University Promotes Therapy For Students ‘Traumatized’ By Supreme Court Decision

Boston University’s Law Student Government Association (SGA) has been advising its constituents to use the university’s wellness resources in response to the emotional impact some students reported following the Supreme Court’s most recent rulings. As notable as these rulings are, the reaction from BU’s SGA is yet another example of the direction some of our nation’s universities are heading.

The rulings in question from last week overruled race-based college admission practices, dismissed the Biden administration’s student loan forgiveness plan, and upheld a Christian web designer’s right to decline web-hosting services to same-gender couples. BU’s SGA released a critical email message targeting these rulings. They alleged that the justices joining the majority decision in the admissions case advocate for a ‘colorblind’ admission process, which they believe undermines diversity and the rights of marginalized communities.

Of course, this isn’t an isolated incident. We’ve seen similar reactions and responses at other esteemed law schools nationwide. Stanford Law School students shouted down a presentation by U.S. Fifth Circuit Appellate Judge Kyle Duncan. Judge James Ho, also of the Fifth Circuit, declared that he would no longer consider clerks from Yale Law School after over 100 students attempted to disrupt a bipartisan panel on civil liberties. Georgetown Law students called for the firing of Professor Ilya Shapiro for suggesting that Supreme Court nominations should be merit-based, not race-based.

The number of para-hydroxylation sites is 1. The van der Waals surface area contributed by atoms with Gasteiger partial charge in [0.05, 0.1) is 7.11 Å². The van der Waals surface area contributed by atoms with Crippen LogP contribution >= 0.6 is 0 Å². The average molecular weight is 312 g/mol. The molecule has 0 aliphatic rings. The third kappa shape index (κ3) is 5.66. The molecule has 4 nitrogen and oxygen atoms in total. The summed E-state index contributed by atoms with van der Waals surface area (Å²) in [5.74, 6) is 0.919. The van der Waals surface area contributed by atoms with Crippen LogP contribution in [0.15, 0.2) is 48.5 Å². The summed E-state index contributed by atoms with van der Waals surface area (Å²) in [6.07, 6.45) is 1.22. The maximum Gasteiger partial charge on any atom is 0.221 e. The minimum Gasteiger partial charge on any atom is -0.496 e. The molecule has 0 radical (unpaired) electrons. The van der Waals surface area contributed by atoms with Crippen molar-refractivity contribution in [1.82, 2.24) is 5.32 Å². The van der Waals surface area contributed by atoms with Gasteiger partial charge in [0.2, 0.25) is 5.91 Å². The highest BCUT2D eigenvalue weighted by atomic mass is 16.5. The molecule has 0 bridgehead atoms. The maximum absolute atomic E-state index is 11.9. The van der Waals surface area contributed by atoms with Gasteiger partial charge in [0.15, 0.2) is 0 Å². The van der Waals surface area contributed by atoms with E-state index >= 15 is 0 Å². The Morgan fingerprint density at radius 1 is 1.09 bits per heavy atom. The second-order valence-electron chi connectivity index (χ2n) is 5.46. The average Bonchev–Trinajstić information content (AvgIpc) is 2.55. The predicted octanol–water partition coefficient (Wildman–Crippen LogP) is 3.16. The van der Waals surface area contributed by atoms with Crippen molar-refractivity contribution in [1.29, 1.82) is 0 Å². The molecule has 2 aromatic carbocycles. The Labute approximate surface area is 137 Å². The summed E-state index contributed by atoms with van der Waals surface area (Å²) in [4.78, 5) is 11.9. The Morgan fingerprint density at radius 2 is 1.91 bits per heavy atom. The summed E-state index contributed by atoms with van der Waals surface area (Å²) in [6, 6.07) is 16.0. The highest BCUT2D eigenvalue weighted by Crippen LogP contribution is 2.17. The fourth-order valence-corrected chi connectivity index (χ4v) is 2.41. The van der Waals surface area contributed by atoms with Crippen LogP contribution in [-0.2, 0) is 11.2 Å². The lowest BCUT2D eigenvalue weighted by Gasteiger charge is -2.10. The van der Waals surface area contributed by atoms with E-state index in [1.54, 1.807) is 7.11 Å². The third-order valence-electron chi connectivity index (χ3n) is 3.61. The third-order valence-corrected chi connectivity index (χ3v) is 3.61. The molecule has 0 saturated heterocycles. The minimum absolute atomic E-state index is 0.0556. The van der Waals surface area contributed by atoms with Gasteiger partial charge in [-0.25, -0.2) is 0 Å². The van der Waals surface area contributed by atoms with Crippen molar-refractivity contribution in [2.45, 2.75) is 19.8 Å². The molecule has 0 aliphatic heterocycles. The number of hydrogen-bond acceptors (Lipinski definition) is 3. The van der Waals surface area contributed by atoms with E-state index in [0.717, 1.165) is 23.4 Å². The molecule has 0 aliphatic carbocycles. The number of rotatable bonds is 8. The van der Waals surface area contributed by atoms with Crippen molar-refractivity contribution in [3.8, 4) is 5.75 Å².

The sentiment behind these actions suggests an emerging pattern of emotional reactions to controversial topics. Critics may argue that it is the responsibility of law students to objectively assess the law and its implications, not to allow personal feelings to cloud their judgment. Others see the encouragement of therapy as an inappropriate response to disagreements with the law.

Fox News readers, for example, criticized the trend, calling it a sign of weakness. One commenter wrote, “I’m a lawyer and I can’t believe what weaklings today’s law students must be. Attorneys need to be resilient and logically intelligent NOT driven by emotional immaturity.”

It’s important to note that mental wellness is crucial, and universities are responsible for supporting their students’ mental health. However, when the rationale for offering support is centered around a legal disagreement, we must ask: Are we nurturing resilience in our future leaders or encouraging a culture of emotional fragility?

The SCOTUS rulings are substantial. Still, they’re part of the democratic process that our nation is built upon. Even as we respect the right to dissent and engage in passionate dialogue, it’s critical to remember that disagreements with these rulings should inspire further study, not despair. The practice of law requires both mental toughness and the ability to engage with opposing viewpoints respectfully and effectively.

In the end, the response from Boston University and similar institutions raises essential questions about the readiness of future lawyers for real-world challenges. A successful career in law often necessitates handling high-stakes, contentious issues. How these students navigate such circumstances will speak volumes about the education they received and the values they’ve learned.